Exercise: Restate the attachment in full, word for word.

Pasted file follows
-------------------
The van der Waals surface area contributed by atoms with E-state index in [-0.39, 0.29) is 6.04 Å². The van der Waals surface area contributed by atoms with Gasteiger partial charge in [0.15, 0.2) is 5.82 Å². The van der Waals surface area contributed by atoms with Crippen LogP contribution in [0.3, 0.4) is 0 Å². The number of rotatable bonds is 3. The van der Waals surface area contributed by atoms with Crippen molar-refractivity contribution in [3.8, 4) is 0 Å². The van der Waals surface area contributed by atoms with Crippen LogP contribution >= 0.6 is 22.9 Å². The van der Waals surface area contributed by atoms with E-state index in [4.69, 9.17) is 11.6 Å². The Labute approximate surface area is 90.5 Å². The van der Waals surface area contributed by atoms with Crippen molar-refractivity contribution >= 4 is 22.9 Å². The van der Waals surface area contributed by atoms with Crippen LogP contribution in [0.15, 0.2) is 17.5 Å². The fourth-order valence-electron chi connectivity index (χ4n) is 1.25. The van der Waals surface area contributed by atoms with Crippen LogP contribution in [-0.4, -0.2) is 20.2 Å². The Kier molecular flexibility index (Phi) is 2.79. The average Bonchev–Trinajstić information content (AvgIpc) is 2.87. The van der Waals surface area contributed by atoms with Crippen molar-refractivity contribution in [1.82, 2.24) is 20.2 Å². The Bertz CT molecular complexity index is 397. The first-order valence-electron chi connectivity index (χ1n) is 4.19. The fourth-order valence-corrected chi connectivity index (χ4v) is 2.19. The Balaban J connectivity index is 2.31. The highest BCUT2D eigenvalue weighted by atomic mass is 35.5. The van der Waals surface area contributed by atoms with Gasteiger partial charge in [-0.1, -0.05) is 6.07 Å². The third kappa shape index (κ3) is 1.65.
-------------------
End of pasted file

The van der Waals surface area contributed by atoms with E-state index in [-0.39, 0.29) is 6.04 Å². The van der Waals surface area contributed by atoms with Gasteiger partial charge in [0.15, 0.2) is 5.82 Å². The van der Waals surface area contributed by atoms with Crippen LogP contribution in [0.3, 0.4) is 0 Å². The number of rotatable bonds is 3. The van der Waals surface area contributed by atoms with Crippen molar-refractivity contribution in [3.8, 4) is 0 Å². The van der Waals surface area contributed by atoms with Crippen LogP contribution >= 0.6 is 22.9 Å². The van der Waals surface area contributed by atoms with E-state index in [4.69, 9.17) is 11.6 Å². The Labute approximate surface area is 90.5 Å². The van der Waals surface area contributed by atoms with Crippen molar-refractivity contribution >= 4 is 22.9 Å². The van der Waals surface area contributed by atoms with Crippen LogP contribution in [0.15, 0.2) is 17.5 Å². The fourth-order valence-electron chi connectivity index (χ4n) is 1.25. The van der Waals surface area contributed by atoms with Crippen LogP contribution in [-0.4, -0.2) is 20.2 Å². The Kier molecular flexibility index (Phi) is 2.79. The average Bonchev–Trinajstić information content (AvgIpc) is 2.87. The van der Waals surface area contributed by atoms with Crippen molar-refractivity contribution in [1.82, 2.24) is 20.2 Å². The Bertz CT molecular complexity index is 397. The first-order valence-electron chi connectivity index (χ1n) is 4.19. The fourth-order valence-corrected chi connectivity index (χ4v) is 2.19. The Balaban J connectivity index is 2.31. The highest BCUT2D eigenvalue weighted by atomic mass is 35.5. The van der Waals surface area contributed by atoms with Gasteiger partial charge in [-0.1, -0.05) is 6.07 Å². The third kappa shape index (κ3) is 1.65.